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Cost efficiency: unconditional cash transfers

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The IRC’s unconditional cash transfer programs range in cost efficiency from 14 cents for every dollar transferred up to $1.32 for every dollar transferred, with programs that reached more households using community-based targeting achieving the highest cost efficiency.

With the unprecedented scale of emergencies facing the humanitarian community, we are in urgent need of programs that enable households to meet their basic needs and avoid negative coping mechanisms, and which use our scarce resources efficiently. Unconditional cash transfer programs—in which beneficiaries receive cash or vouchers that they can use as they please, rather than in-kind food or shelter assistance—are rapidly gaining popularity as a means to reach large numbers of people in need. Not only are cash transfers generally cheaper in administrative cost per dollar of value transferred, they aim to give beneficiaries greater dignity and control to prioritize their own needs. Nonetheless, there are still many questions being worked out about the optimal method to target and deliver cash transfers in different environments. One aspect to understand about these different program design options is their cost implications—will some program design choices dramatically increase or decrease the efficiency with which we transfer money?

The IRC is committed to maximizing the impact of each dollar spent to improve our clients’ lives; our Best Use of Resources (BUR) Initiative specifically focuses on improving the reach and impact of IRC programs, by using cost analysis to identify the most cost efficient and cost effective ways to deliver programs. In this analysis, we have examined 8 unconditional cash transfer programs across 7 countries, using existing financial and administrative data to produce an estimate of each program’s cost efficiency.

  • Cost efficiency analysisestimating how much it costs in administration and program management per dollar transferred to beneficiaries with different program designs—helps decision-makers to make the best use of available resources. The “cost transfer ratio” is the ratio of all non-transfer costs, such as staff time, targeting surveys, or transfer fees, to the value of the money that was transferred to recipients throughout the program. Comparing this ratio across programs allows us to see how design choices about the amount transferred, the scale of programs, and the targeting and transfer method affect a program’s cost efficiency.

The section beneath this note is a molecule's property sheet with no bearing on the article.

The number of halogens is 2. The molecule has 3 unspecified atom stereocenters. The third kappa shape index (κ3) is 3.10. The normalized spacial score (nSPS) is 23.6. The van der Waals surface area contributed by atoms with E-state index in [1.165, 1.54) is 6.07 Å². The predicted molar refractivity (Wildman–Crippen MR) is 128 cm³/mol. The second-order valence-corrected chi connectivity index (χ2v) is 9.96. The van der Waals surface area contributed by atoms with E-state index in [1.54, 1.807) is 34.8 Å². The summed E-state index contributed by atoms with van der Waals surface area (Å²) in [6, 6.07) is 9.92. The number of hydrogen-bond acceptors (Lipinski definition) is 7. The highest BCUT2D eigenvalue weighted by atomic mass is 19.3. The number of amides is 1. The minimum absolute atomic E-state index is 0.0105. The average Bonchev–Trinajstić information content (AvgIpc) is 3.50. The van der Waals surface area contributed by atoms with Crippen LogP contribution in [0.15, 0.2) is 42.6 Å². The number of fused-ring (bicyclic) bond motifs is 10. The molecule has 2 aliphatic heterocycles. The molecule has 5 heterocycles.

• The IRC’s unconditional cash transfer programs have a wide range of cost efficiency, from a minimum of 14 cents for every dollar transferred up to $1.32 for every dollar transferred. While some IRC programs are extremely cost efficient, there are others which cost more in administration than the money they are giving away, and we can learn from this analysis what design choices might make our work more cost efficient.
  • The biggest single factor driving cost efficiency is the scale at which programs are run—reaching more households spreads the fixed costs of country support over a wider pool of beneficiaries, driving down per household costs dramatically. The IRC may want to consider guidelines that cash transfer programs should reach some minimum number of households in the future.
  • Program design choices about targeting method have more of an impact on cost efficiency in contexts where there is a large difference between local and international wage levels. In contexts where the price level is very low and fewer dollars get transferred to each beneficiary, non-transfer costs take up proportionally more of a program’s total costs than in contexts with high price levels and larger transfers. In low-price contexts, the cost of giving money to a wider pool of beneficiaries and accepting some margin of error may actually be lower than the cost of extensive targeting activities.

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